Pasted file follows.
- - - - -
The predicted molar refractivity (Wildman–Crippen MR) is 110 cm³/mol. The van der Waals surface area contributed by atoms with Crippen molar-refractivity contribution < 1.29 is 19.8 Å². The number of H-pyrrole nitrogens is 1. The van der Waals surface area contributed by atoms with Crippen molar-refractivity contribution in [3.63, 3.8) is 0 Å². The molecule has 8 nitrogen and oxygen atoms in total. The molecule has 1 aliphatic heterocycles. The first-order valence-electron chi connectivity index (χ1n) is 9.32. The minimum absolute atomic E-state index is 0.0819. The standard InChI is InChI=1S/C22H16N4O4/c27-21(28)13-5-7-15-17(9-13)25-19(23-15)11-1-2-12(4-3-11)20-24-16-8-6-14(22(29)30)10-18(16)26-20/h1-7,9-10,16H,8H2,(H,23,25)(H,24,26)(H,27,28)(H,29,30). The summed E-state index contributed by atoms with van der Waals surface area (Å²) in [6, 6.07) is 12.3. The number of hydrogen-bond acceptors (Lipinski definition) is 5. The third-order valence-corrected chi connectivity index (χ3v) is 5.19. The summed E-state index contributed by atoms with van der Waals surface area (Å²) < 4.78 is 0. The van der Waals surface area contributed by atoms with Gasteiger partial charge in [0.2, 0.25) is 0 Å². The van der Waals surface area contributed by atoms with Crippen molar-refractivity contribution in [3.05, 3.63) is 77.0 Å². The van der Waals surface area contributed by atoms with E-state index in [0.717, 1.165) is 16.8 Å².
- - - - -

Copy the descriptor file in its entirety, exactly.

The predicted molar refractivity (Wildman–Crippen MR) is 110 cm³/mol. The van der Waals surface area contributed by atoms with Crippen molar-refractivity contribution < 1.29 is 19.8 Å². The number of H-pyrrole nitrogens is 1. The van der Waals surface area contributed by atoms with Crippen molar-refractivity contribution in [3.63, 3.8) is 0 Å². The molecule has 8 nitrogen and oxygen atoms in total. The molecule has 1 aliphatic heterocycles. The first-order valence-electron chi connectivity index (χ1n) is 9.32. The minimum absolute atomic E-state index is 0.0819. The standard InChI is InChI=1S/C22H16N4O4/c27-21(28)13-5-7-15-17(9-13)25-19(23-15)11-1-2-12(4-3-11)20-24-16-8-6-14(22(29)30)10-18(16)26-20/h1-7,9-10,16H,8H2,(H,23,25)(H,24,26)(H,27,28)(H,29,30). The summed E-state index contributed by atoms with van der Waals surface area (Å²) in [6, 6.07) is 12.3. The number of hydrogen-bond acceptors (Lipinski definition) is 5. The third-order valence-corrected chi connectivity index (χ3v) is 5.19. The summed E-state index contributed by atoms with van der Waals surface area (Å²) < 4.78 is 0. The van der Waals surface area contributed by atoms with Gasteiger partial charge in [0.2, 0.25) is 0 Å². The van der Waals surface area contributed by atoms with Crippen molar-refractivity contribution in [3.05, 3.63) is 77.0 Å². The van der Waals surface area contributed by atoms with E-state index in [0.717, 1.165) is 16.8 Å².